Tuesday, September 20, 2005


I finished The Words of Making yesterday. It clocked in at 230,000 words. The bummer is that when I told my editor she was vaguely horrified by the length and said I would have to cut a substantial amount. We didn't get into numbers, but I'm pretty sure I'll have to drop it below 200,000 words at least.

Apparently the trend is for shorter books in epic fantasies, the George Martins and Steven Ericksons of the world (and a few others) excepted. I'm guessing that if I sell well I will have more leeway to go longer, but as page length directly affects the price I don't have much negotiating room at the moment. Ah, well. I've already thought of some things I can cut, and I'm sure there's more I'll find as I go through. There are some full-blown scenes that can go, but what I regret is that a lot of the "flavor" of the world-building gets lost. But such is life for the as-yet-unknown novelist.

Friday, September 16, 2005

Disaster averted

The geniuses at UPS (a wretched company, one I have had no end of problems with) lost the copyedited manuscript of The Amber Wizard when I sent it back to HarperCollins. They had no record of it being scanned into their system even though I confirmed it had been picked up from the shipping center. I was freaking out until it finally showed up in New York a day late. Somehow it made it all the way without ever being scanned.

I had no idea what we would do if it remained lost. I'm thankful I'll never have to figure that out.

Monday, September 12, 2005

Copyedited manuscript

I just sent the copyedited manuscript back to my publisher today. Ten days ago I received the hardcopy from UPS. I kind of freaked out a bit when I saw how much red pencil was on it from the copyeditor (who is a freelancer and is not an employee of HarperCollins or any other publisher). When I realized a lot of the marks were not changes to the text but proofreader marks for the printers I calmed down a bit. I went through the manuscript and made my comments in blue pencil. I kept most of the changes that were suggested and only reversed a handful. To those unfamiliar with copyediting, you do this by writing "stet" in the margin by the text you wish to keep unchaged. "Stet," according to The Chicago Manual of Style, means "let it stand."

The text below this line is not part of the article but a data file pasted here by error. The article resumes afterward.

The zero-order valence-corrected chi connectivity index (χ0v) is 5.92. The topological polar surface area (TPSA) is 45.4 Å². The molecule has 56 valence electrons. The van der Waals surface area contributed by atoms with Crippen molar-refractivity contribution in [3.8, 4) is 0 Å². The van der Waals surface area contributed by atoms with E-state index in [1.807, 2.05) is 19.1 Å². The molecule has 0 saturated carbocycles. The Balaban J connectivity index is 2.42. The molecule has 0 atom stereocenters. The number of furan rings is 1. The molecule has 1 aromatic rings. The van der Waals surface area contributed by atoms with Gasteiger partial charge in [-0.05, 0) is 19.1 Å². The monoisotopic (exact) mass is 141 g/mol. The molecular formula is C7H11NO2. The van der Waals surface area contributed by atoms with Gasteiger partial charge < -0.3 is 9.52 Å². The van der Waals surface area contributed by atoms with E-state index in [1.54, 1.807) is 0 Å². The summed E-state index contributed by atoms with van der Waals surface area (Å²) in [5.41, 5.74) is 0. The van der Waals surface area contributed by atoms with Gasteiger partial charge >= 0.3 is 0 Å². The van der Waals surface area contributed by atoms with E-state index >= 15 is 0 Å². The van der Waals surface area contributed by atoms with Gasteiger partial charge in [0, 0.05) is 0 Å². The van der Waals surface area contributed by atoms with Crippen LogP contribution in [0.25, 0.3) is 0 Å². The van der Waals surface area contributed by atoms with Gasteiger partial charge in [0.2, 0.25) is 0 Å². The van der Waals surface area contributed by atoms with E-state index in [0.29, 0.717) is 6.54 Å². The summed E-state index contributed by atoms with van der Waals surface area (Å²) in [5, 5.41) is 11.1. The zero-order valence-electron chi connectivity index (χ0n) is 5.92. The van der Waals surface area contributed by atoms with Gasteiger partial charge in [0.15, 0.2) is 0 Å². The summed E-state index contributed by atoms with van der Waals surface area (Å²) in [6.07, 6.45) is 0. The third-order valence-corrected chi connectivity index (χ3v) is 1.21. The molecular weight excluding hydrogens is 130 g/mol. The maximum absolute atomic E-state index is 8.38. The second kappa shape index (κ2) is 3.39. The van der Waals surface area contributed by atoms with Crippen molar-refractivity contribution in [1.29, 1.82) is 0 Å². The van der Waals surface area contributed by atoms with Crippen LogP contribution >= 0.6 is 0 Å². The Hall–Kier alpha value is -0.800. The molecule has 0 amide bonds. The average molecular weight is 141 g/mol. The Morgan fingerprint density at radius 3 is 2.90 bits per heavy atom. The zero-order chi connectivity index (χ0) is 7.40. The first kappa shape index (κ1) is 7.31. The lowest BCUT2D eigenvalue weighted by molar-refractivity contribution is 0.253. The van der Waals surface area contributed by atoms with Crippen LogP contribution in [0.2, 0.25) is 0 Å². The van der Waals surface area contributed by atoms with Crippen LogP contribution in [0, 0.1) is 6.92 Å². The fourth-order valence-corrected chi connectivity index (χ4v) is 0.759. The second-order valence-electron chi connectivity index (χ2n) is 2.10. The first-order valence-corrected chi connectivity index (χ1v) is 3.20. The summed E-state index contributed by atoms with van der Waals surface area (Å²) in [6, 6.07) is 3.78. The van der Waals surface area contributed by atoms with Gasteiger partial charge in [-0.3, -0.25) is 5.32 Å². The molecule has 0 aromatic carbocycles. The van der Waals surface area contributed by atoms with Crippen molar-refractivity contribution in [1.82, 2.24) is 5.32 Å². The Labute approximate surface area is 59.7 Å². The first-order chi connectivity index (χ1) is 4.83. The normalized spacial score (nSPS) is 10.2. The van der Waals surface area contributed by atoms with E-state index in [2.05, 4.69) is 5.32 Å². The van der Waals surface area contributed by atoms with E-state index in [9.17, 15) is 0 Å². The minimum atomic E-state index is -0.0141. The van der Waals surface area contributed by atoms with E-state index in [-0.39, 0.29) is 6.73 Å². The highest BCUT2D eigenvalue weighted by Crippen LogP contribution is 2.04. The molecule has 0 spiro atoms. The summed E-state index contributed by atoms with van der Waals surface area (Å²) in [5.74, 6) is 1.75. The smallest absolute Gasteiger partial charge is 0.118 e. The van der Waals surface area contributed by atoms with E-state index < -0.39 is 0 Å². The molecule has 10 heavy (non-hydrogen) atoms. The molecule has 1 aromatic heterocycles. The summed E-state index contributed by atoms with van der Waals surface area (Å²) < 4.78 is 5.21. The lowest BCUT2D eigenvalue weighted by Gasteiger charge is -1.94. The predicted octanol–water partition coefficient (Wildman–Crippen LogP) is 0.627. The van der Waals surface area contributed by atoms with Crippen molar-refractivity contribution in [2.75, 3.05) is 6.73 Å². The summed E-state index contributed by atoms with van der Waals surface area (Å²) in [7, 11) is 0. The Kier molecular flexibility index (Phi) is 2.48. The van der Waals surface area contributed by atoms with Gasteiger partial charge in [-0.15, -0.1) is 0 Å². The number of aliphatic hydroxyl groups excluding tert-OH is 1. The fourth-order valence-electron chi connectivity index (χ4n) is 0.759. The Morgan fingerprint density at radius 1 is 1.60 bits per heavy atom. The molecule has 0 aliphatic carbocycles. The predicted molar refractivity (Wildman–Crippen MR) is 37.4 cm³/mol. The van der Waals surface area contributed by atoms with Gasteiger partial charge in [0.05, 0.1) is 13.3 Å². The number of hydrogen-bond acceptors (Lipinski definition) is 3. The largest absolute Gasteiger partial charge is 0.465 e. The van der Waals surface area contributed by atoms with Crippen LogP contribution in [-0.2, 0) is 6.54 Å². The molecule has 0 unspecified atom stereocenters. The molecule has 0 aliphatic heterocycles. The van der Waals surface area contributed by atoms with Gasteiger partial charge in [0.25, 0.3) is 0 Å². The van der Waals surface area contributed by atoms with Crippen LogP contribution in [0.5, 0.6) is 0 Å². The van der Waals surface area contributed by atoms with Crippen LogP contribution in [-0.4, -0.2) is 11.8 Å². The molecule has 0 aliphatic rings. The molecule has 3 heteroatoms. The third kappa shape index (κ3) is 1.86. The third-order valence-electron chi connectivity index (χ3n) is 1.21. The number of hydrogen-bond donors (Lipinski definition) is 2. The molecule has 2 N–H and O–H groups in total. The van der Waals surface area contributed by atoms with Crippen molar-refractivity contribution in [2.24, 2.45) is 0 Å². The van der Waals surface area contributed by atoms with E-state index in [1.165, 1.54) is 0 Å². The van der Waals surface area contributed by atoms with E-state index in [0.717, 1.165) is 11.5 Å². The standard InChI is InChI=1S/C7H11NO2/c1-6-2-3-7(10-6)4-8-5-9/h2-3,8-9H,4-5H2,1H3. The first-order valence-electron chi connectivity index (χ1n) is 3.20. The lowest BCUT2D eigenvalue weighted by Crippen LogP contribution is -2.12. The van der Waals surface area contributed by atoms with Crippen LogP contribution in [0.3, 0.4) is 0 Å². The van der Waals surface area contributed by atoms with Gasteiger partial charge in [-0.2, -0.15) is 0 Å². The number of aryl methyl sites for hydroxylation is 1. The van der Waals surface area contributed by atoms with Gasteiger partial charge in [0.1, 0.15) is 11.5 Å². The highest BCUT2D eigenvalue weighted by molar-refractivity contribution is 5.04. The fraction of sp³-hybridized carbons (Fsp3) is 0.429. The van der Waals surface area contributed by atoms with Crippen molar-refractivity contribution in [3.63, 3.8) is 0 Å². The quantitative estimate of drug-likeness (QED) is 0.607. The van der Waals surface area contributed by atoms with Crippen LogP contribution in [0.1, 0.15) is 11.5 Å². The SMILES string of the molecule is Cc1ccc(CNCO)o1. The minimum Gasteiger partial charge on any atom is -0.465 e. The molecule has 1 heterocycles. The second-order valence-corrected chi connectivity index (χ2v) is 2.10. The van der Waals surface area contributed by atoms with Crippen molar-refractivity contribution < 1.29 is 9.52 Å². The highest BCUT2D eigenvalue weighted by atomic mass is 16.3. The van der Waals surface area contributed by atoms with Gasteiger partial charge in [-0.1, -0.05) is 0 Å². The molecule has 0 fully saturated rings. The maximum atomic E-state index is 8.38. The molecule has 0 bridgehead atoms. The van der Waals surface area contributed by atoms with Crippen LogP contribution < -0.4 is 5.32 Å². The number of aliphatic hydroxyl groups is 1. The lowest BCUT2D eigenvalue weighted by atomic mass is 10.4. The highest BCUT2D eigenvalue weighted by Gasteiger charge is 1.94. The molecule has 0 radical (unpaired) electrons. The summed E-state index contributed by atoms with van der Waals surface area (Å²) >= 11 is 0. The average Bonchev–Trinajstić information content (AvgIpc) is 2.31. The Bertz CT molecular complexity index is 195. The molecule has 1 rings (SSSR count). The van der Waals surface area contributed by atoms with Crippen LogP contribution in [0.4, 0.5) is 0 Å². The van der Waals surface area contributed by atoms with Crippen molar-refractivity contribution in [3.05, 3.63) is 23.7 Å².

And I bet you didn't think you'd learn anything from reading this blog!

Tomorrow I'll get back to work on The Words of Making. I'm around 226,000 words, and hope to finish in about thirty more pages or so.

Saturday, September 03, 2005

Enclyclopedia of Science Fiction

I have the print editions of both The Encyclopedia of Science Fiction and The Encyclopedia of Fantasy. Both are excellent, masterful works, full of isightful information about writers, their works, trends within the genres, and more.

The latest incarnation of The Encyclopedia of Science Fiction will be online. The entries will be even longer and more comprehensive since the editors won't be limited because of page length (the print copies are enormous books).

It's not available yet, but if you'd like to sign up for an e-mail newsletter about the project, go here.

Thursday, September 01, 2005

The silence is deafening

Yes, I know, the lack of updates here is appalling and pathetic. We've been on vacation (Ocean City, Maryland, where we had a blast), and I've been plugging away at The Words of Making, which is nearly done. Other than that, there hasn't been a whole lot to talk about.

I just got the copyedited manuscript of The Amber Wizard back this morning -- damn, there are a lot of comments in it! And my deadline for getting this back is pretty tight, so I'm going to have to put book two on hold again so I can work on this. Ah, well. Not that I'm complaining. I'm just so focused on book two right now (and thinking constantly about book three, and making lots of notes), that it seems to be a giant backward step to go back to the first book.

And can anyone believe the NFL was even considering having the Saints' season opener in the Superdome? Hello! Have any of you seen the news?!

All is well. You may return to your regularly scheduled programming at this time.